Reading this book, I often found myself thinking of Leah Lax's beautiful and heartbreaking memoir UncoveredUncovered is about living a closeted life in the Hasidic world -- and eventually leaving Hasidism and, in her own words, finally coming home. Both of these are stories of painful growth and self-discovery and ultimately coming home into a self that the author tried for years to pretend that she didn't need to authentically be. 

"Life," I continue on, wanting to impart this not just to Josh but to my younger self, "is about exploring and grappling and growing. You're allowed to change, even when it's painful. You're allowed to decide who you want to be."

On some level this is a story about claiming one's own truth, even when it flies in the face of what was "supposed" to be. It's a book about choosing to live honestly, instead of staying within the safety of pretending that everything is working when it's not. And that's enough of a universal theme that I suspect this book will resonate not only for those who have left a religious community, and not only for those who have ended a marriage, but for anyone doing the difficult spiritual work of growth and change.

Nothing can change, my mantra of so many years. Nothing can change. All this time, I saw it as a prison, a curse, but I hadn't realized that it was also a crutch, an excuse, a prayer. Change felt as alarming as anything I might have done -- so afraid of falling, so afraid of finding myself severed from all that was secure. All this time, I'd preferred to stay unhappy rather than to take a chance on what was unknown.

Change is scary and hard. Being severed from what was once familiar is scary and hard. I recognize myself in these words. Maybe some of you do, too. It's natural to be ambivalent about change: to resist it, to resent it, to crave it, to fear it. And yet I am increasingly certain that facing change is the work of midlife. (I think Father Richard Rohr might agree.) Reading Mirvis' words, I re-experience my own tumultuous journey from resisting change, to fearing change, to embracing change even when it comes with grief.

Now, without either ring, my finger looked naked. All that remained were the indentations the bands had carved into my skin.

I know that feeling. I still reflexively reach with my thumb to confirm that my rings are still there, even though I know they are not. I wore them for almost eighteen years. They shaped me, the marriage shaped me, indelibly. It's like when I wear tefillin. They leave a winding spiral on my arm, an inscription on my body that fades in the physical realm but sometimes lingers emotionally and spiritually. The promises I have made -- to the people in my life; to the tradition with which I wrestle and dance -- shape me. So do the promises I once made that I can no longer keep. 

When we learned about [the Exodus] in school, the desert Jews were depicted as a foolish, ungrateful lot -- how could they bemoan such a painful past? Back then, I had yet to understand that leave-takings are slow and painful and carry their own losses, that you can miss even what you needed to leave.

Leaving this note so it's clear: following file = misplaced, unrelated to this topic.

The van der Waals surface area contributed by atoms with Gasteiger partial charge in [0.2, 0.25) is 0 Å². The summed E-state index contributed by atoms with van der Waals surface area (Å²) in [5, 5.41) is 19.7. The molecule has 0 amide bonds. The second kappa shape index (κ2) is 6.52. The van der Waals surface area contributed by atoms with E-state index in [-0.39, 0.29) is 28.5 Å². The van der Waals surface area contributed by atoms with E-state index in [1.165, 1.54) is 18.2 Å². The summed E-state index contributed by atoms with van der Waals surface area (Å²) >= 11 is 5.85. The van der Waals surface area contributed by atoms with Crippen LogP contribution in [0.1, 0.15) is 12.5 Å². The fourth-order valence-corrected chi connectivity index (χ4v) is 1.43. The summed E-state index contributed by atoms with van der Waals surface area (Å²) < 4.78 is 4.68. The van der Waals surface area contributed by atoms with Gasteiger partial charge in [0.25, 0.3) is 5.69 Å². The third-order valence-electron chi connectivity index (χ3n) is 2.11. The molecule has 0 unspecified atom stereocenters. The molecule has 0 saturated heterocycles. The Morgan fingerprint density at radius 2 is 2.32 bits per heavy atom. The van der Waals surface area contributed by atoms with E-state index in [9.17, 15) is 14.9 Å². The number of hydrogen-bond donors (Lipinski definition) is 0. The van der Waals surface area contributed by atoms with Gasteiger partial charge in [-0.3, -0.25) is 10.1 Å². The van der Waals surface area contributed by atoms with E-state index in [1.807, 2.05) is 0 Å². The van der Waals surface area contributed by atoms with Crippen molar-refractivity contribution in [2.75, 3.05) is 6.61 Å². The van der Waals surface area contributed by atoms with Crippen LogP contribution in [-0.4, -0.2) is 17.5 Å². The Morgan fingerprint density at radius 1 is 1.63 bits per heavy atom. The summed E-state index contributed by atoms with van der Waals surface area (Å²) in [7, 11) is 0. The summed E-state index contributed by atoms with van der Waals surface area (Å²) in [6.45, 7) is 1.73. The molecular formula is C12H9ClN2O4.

I come away from this book awestruck by Mirvis' courage. I'm awed by the courage it took to leave an all-encompassing religious system that no longer fit, the courage it took to leave a marriage that no longer fit, the courage it took to write this dazzlingly authentic and honest memoir. I'm grateful that this book exists, and I recommend it highly. The Book of Separation gives me hope that even when change is difficult and painful, it can be redemptive, even holy. Kein yehi ratzon -- may it be so, for Mirvis, and for me, and for all of us. 

 

Related:

October 4th, 2017
posted by [syndicated profile] velveteenrabbi_feed at 10:47am on 04/10/2017

Posted by rbarenblat@gmail.com (Velveteen Rabbi)

We live in a world of trauma and tragedy and outrage and constant micro-aggressions. In recent weeks we've seen hurricanes bring unthinkable devastation. The massacre in Las Vegas is heartbreaking. The Southern Poverty Law Center reports a rise in misogyny both overt and systemic over the last nine months. Many of us live in fear of violence against women. There's been a documented rise in antisemitism over that same time period. (David Duke just blamed the Las Vegas killings on Jews.) The United States just voted against a UN resolution that would have condemned the use of the death penalty for being gay. (I could go on.)  How can we not only live but thrive in this world? I don't have a single simple answer. But here are seven suggestions.

*

Kindness. Be kind to yourself in whatever ways you can. Notice your internalized voices of critique -- maybe you knock yourself for not having the spaciousness to pay enough attention to the brokenness of the world, or maybe you knock yourself for not being able to make enough of a difference. Those voices can be helpful, up to a point. But they can also harm. Tell your internal critic to take a break, and be kind to yourself. Maybe that means taking a few extra minutes to put on lotion and be grateful to and for your body. Maybe it means a cup of tea, or a walk in the fresh air. Maybe it means clean sheets on your bed and the laundry folded, or a bouquet of flowers on the table. Do the little things you can to be good to yourself, to replenish yourself.